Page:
On the week ending March 7, the advance figure for seasonally adjusted initial claims was 211,000 persons, a decrease of 4,000 from the previous week’s revised level. The previous week’s level was revised down by 1,000 from 216,000 to 215,000. The 4-week moving average was 214,000, an increase of 1,250 from the previous week’s revised average.
There is much more information on the site, but what is essential is for each week to check the number and then look at the 4 weeks moving average so you can see a trend. I would expect to see an increase in claims over the next 4 to 6 weeks. We will have the unemployment report for March on April 3. At that time we may see the rise of the unemployment rate and the decline in jobs created.
One thing to keep in mind is that many of the jobs being shut down from places such as schools, colleges, and universities are protected because people have employment contracts. More and more companies are encouraging people to work from home. The most significant impact will be the hourly workers, but they will have some income from unemployment benefits.
A critical perspective, according to the Johns Hopkins Coronavirus Resource Center, is that the United States has had 1,663 confirmed cases from the covid-19 virus with 40 deaths. The report goes on to show that 31 of the 40 deaths were at one facility in Seattle, Washington. This means that 9 deaths are attributed to the other 49 states. Based on 1,663 confirmed cases and 40 deaths, the death rate 2.50%, but this rate is from a relatively small population.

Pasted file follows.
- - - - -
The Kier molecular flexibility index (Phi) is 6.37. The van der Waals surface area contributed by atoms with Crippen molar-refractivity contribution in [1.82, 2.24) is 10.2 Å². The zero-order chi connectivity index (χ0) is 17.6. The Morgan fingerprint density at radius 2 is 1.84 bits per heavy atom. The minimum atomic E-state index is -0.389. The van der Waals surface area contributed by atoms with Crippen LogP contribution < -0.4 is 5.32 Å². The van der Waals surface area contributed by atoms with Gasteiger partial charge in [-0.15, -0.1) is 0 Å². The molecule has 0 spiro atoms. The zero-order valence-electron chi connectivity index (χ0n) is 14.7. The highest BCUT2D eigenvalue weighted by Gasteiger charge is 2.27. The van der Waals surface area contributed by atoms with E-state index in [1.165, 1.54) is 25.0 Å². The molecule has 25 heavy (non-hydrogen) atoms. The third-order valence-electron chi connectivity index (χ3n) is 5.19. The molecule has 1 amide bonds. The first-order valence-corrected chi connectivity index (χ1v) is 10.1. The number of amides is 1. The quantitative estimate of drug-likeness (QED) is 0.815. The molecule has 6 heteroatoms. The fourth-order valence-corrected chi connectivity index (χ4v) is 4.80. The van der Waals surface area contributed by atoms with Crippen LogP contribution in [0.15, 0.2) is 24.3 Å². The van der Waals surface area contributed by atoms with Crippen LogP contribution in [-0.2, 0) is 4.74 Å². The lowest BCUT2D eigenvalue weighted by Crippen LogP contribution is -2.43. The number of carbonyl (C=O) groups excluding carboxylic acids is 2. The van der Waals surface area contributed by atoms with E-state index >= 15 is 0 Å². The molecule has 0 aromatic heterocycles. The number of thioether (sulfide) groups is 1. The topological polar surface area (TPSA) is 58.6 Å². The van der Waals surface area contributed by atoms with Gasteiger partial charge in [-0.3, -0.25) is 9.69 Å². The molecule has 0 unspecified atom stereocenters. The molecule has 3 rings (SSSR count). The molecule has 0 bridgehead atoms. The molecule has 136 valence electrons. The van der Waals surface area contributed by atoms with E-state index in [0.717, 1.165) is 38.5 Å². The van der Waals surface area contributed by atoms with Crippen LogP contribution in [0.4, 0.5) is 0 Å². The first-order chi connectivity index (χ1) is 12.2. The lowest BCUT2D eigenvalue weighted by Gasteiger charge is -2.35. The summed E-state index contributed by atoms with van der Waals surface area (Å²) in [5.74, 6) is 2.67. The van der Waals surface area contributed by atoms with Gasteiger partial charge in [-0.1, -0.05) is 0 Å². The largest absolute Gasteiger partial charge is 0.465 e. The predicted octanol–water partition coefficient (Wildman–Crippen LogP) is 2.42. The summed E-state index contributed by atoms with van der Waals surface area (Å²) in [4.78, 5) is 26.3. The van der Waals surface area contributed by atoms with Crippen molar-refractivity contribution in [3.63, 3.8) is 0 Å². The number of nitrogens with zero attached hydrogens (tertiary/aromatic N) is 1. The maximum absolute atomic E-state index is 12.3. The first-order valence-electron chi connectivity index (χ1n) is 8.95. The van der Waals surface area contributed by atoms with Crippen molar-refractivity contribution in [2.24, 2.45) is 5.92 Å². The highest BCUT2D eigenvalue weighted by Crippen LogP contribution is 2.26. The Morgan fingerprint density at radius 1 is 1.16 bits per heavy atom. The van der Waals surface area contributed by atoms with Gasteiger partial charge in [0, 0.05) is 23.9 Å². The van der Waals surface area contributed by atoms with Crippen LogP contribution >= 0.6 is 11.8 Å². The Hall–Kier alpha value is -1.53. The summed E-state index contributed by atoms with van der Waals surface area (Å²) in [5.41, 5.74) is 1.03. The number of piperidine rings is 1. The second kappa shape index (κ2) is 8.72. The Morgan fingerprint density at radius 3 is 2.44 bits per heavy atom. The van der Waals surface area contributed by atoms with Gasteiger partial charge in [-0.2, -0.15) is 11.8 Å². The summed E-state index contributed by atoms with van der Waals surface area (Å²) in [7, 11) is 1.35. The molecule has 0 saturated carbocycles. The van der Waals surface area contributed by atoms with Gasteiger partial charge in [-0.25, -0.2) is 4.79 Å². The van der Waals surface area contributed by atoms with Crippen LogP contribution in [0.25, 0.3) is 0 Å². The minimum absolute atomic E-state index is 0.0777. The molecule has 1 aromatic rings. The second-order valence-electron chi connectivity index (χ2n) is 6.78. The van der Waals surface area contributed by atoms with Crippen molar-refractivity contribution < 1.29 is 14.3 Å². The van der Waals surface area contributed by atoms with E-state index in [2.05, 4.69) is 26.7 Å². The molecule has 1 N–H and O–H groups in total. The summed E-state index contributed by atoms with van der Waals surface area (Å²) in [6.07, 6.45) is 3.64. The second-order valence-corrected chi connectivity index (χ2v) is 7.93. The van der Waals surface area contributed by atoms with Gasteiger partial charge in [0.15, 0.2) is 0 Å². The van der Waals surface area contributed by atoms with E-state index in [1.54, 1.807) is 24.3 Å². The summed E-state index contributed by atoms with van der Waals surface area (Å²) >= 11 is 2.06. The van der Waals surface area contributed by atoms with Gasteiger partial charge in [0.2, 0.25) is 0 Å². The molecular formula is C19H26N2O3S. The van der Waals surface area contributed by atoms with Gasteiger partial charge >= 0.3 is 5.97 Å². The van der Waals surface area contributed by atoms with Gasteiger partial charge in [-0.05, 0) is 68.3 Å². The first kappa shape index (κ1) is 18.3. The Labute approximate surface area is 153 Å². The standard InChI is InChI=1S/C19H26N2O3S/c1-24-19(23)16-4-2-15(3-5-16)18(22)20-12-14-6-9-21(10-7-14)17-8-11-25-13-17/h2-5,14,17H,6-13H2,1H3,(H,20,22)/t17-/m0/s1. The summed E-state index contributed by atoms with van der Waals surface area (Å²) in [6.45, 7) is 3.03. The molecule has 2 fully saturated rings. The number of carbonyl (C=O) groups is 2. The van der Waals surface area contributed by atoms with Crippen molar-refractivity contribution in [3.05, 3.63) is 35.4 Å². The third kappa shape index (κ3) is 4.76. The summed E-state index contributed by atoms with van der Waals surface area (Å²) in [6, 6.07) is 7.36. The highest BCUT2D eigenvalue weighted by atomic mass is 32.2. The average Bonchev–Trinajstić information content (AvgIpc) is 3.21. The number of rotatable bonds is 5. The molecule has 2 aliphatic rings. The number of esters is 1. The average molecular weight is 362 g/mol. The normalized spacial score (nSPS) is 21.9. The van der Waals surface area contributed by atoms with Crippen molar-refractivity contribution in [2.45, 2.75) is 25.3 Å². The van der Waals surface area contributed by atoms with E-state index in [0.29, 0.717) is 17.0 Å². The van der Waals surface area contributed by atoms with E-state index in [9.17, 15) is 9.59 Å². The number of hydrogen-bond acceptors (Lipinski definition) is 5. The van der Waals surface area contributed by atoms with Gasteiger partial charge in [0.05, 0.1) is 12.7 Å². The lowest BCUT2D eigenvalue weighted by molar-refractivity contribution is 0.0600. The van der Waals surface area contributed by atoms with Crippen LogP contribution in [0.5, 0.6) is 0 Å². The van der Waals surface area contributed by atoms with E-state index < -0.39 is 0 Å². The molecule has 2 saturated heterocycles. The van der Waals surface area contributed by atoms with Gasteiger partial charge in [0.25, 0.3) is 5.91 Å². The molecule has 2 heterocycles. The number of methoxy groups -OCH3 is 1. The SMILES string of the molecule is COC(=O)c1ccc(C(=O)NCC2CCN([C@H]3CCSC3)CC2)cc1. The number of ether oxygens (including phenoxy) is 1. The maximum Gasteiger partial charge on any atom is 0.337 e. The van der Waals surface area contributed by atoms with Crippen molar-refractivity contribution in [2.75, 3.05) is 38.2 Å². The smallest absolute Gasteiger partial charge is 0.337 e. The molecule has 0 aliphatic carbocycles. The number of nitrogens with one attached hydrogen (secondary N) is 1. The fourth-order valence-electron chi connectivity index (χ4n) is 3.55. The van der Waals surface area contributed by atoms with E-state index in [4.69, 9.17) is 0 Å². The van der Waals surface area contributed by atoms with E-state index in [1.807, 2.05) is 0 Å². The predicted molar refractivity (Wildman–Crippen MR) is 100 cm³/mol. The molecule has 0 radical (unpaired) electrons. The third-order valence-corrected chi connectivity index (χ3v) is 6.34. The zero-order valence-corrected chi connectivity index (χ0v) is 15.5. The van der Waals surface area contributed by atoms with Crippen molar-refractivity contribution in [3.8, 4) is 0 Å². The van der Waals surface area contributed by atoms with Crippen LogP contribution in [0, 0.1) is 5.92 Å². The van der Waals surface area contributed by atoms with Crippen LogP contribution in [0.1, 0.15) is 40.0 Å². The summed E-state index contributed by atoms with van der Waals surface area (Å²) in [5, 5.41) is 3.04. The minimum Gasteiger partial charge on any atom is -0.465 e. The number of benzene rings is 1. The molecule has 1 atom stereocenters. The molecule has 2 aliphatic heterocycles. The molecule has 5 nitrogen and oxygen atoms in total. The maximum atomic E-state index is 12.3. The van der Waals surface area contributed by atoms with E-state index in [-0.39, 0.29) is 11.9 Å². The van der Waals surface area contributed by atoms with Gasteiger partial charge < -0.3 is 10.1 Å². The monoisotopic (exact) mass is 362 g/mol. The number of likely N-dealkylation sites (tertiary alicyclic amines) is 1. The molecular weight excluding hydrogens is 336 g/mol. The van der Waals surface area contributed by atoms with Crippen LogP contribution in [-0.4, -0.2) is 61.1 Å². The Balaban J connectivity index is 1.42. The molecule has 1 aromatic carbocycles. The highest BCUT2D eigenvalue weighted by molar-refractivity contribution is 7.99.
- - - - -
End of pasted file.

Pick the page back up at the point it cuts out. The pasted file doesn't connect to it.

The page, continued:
It is possible as we get more test kits, more people will be confirmed to have the virus, but it doesn’t mean that as more people are identified with the virus that the death rate will go up. The actual death rate percentage may decline with more data.
We seem to be ignoring the fact that cancer kills 600,000 people a year, while the flu is ranked 7th, and it kills as many as 56,000 people per year. We have panicked, and I believe a great deal of the blame for the panic rests in the hands of the American mainstream media. Real Clear Politics made the following observation on its blog of March 2, “Most importantly, the strong association of coronavirus coverage with Donald Trump in the U.S. and the economy globally suggests the outbreak is being contextualized as a political and economic story — delivering a dose of panic in the process — rather than a public health emergency that requires clinical and dispassionate reporting.”
Please wash your hands every time you cough or sneeze in them and take care of each other. And Mr. President, you know what to do.
Dan Perkins is a nationally syndicated radio and TV talk show host. He is heard in over 1400 markets in the United States and is broadcast in 193 nations around the world. He is a current events commentator who contributes to over 20 blogs across America. His latest radio program is Americas Cannabis Conversation broadcast over the AM/FM radio network and the Global Entertainment Network and all the major Pod cast networks. More information about Dan Perkins can be found on his website Danperkins.guru.